• The various initiatives for the language of Aquitaine, Midi-Pyrénées, Languedoc-Roussillon and Provence-Alpes-Côte d'Azur regions.
  • The treatment of Occitan claims at the level of the European Parliament on 22 November 2012.[18]

Territorial claimsEdit

The following table shows the size and population of the territories claimed by the Occitan nationalism is as follows:

Country Territory claimed Area
Population (year)
  Aran Valley (Catalonia) 634 9,993 (2014)
  Auvergne-Rhône-Alpes (Allier and former Rhône-Alpes, Ardèche and Drôme) 30,372 1,829,328 (2013)
  New Aquitaine (except French Basque Country and former Poitou-Charentes, but includes Charente) 55,283 3,755,705 (2013)
  Occitanie (except Pyrénées-Orientales) 68,608 5,221,173 (2013)
  Provence-Alpes-Côte d'Azur 31,400 4,953,675 (2013)
  Guardia Piemontese (Calabria) 21 1,895 (2015)
  (Liguria)   (Piedmont) Occitan Valleys 4,500 174,476 (2013)
  Monaco 2 38,400 (2015)
Occitania 190,986 15,984,645

Political partiesEdit

See alsoEdit


  1. ^ "In pays d'Oc, one generally dates the beginning of the complex and timid process of convergence between social demands, Occitanism and the leftist opinion of the La Sala miners in 1961-62" page 304. Jean Sagnes, Le midi rouge, Éditions Anthropos, 1982, 310 pages. Reprint Le midi rouge, mythe et réalité. Étude d'histoire occitane, Economica (21 June 1999), HISTOIRE ET SOC, ISBN 2715710569 ISBN 978-2715710566
  2. ^ A. Valente Contreras Romero (2006), "Volem Viure: le nationalisme occitan dans le sud de la France.", Politique et Culture, ISSN 0188-7742
  3. ^ Between the third or the half of France plus different border regions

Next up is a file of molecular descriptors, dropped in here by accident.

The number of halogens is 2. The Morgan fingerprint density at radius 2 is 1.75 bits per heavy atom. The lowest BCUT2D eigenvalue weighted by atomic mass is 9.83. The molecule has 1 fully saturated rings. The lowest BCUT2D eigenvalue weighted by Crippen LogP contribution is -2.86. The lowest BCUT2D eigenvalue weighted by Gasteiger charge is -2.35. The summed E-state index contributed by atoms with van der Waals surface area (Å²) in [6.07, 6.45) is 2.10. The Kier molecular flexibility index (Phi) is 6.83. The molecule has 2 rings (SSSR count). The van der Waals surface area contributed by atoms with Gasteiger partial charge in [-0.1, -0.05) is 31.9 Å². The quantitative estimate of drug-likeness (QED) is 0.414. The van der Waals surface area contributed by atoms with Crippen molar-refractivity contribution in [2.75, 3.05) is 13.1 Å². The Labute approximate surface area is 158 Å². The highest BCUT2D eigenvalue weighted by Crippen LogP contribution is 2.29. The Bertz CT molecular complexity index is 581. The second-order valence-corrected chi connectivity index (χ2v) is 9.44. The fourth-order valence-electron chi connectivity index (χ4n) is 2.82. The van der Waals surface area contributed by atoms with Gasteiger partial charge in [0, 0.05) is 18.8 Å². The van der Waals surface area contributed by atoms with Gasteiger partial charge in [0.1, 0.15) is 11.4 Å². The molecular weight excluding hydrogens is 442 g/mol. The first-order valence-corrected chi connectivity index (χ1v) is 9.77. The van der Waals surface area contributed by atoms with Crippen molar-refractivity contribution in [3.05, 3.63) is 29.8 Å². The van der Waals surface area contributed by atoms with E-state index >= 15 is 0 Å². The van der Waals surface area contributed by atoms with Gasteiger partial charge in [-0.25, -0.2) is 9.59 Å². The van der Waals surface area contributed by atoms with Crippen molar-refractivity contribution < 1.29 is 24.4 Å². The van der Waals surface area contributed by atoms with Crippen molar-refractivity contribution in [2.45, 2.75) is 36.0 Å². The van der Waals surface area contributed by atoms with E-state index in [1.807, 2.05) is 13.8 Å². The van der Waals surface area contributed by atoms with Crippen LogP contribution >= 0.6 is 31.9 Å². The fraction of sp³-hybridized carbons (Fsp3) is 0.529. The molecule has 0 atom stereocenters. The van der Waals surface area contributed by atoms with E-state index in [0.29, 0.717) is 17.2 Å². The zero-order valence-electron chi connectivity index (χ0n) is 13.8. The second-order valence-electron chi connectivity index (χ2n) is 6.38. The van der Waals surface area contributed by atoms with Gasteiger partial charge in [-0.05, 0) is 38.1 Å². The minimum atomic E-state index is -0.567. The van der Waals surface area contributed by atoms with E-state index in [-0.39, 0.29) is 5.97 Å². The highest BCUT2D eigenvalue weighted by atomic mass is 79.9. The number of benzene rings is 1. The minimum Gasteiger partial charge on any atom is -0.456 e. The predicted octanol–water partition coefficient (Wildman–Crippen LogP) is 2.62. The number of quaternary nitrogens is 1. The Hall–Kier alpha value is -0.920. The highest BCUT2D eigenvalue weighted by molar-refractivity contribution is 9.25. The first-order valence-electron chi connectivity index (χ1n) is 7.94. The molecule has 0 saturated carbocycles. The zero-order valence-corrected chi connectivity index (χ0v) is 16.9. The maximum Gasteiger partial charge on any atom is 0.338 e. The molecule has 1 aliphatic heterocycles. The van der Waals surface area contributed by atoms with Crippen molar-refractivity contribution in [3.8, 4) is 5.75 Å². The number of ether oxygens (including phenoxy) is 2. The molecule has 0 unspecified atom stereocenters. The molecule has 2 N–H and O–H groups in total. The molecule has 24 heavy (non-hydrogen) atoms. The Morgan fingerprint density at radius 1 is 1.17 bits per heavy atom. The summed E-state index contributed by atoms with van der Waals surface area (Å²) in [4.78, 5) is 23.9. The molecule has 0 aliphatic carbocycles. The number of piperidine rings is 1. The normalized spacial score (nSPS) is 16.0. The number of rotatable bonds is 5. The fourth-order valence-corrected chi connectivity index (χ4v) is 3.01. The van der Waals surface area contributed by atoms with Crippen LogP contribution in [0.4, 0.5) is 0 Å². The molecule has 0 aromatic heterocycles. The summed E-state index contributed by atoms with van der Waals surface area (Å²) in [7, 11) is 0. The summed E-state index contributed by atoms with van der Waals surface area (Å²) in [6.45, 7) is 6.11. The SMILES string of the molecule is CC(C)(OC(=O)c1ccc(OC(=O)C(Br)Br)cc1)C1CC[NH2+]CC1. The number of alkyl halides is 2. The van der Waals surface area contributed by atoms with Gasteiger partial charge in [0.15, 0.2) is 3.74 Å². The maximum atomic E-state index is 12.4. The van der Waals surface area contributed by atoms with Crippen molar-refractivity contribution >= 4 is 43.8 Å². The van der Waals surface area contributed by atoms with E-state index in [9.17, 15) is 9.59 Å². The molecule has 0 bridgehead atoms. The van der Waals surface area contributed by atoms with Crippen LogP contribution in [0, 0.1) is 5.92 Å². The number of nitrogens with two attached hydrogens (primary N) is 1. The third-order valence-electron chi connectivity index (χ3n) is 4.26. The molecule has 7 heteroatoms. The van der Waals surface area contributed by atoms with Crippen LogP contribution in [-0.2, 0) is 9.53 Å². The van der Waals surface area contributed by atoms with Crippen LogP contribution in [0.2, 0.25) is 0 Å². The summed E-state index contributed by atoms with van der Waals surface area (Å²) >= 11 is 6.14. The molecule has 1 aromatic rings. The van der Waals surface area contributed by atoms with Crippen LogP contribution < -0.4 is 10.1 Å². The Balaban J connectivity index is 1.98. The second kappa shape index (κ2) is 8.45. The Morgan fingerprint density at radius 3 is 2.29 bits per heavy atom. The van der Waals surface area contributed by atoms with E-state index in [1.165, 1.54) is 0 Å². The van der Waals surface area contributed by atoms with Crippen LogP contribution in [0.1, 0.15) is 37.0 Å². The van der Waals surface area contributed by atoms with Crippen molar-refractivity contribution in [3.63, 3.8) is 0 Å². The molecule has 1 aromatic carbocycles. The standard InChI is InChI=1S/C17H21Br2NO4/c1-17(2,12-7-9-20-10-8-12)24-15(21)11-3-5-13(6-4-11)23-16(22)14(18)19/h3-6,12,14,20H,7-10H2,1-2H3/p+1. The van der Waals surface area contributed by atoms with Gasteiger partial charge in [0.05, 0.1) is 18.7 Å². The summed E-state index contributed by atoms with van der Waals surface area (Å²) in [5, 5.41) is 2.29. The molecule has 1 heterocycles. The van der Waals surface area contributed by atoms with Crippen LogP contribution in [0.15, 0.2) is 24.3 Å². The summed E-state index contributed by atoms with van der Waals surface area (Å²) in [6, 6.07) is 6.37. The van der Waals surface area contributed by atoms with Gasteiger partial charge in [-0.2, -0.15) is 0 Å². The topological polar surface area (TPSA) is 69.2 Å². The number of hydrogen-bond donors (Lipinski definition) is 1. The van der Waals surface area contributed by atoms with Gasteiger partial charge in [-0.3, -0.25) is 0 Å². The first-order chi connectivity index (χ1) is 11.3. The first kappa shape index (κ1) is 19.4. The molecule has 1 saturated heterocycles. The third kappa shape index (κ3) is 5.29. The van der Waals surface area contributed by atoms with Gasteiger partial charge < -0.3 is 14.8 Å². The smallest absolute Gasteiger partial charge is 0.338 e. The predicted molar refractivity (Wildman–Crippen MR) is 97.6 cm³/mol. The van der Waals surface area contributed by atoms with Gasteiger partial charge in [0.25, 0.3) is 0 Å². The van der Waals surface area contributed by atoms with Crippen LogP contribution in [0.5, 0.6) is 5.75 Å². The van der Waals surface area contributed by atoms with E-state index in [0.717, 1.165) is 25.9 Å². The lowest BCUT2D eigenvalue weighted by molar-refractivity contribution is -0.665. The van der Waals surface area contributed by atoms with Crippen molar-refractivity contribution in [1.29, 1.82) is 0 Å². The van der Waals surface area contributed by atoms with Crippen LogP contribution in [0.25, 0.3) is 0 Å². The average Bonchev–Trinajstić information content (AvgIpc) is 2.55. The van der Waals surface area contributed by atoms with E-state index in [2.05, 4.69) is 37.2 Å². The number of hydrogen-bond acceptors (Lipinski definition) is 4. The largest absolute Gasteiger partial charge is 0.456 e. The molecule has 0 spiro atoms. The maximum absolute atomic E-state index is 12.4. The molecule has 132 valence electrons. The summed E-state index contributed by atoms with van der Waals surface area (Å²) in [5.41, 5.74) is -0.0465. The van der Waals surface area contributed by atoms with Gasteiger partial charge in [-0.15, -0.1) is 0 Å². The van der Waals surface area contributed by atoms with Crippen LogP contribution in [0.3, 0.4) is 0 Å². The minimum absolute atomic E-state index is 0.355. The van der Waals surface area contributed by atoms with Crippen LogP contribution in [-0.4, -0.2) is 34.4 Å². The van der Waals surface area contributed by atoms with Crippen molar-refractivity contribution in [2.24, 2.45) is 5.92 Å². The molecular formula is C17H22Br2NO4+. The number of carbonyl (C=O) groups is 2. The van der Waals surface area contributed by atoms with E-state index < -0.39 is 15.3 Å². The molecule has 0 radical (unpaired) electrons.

4. ^ Lo lugarn number 99/2009, page 23
  5. ^ "Support of the Party of the Occitan Nation". Archived from the original on 10 January 2014. Retrieved 17 January 2018.
  6. ^ "Support of the Catalan Republican Party". Archived from the original on 10 January 2014. Retrieved 17 January 2018.
  7. ^ "Support of the Languedoc Regionalists". Archived from the original on 10 January 2014. Retrieved 17 January 2018.
  8. ^ "Support of the Occitan Republican Left-wing". Archived from the original on 10 January 2014. Retrieved 17 January 2018.
  9. ^ We note the adhesion of the Occitan Party to the federation Regions and Peoples with Solidarity at the French level and at the European Free Alliance (EFA-EFA) at European level.
  10. ^ "Toulouse / Cinq élus pour le Patit Occitan". Archived from the original on 2 April 2015. Retrieved 13 October 2012.
  11. ^ Election results on the POC website
  12. ^ Val d'Aran wants more autonomy
  13. ^ Pro-Occitan candidates to stand for 2014 local election in 100 municipalities under Bastir! banner|lang=en
  14. ^ "Toulouse. Le mouvement occitan Bastir a validé ses candidats" [The Occitan movement Bastir has validated its candidates]. La Dépêche du Midi. 3 February 2014. Retrieved 8 September 2020.
  15. ^ Map of Bastir candidates! – 2014 Municipal
  16. ^ Bastir! in Agen, South-West of 16 December 2013, in the press releases of the POL (Partit de la Nacion Occitana)
  17. ^ Site of the List "Occitania for a Europe of the Peoples"
  18. ^ The Occitan in the European Parlament "If France was not in the EU, it would not be possible to enter because it does not comply with the Copenhagen criteria for minorities" – Jornalet|language=Occitan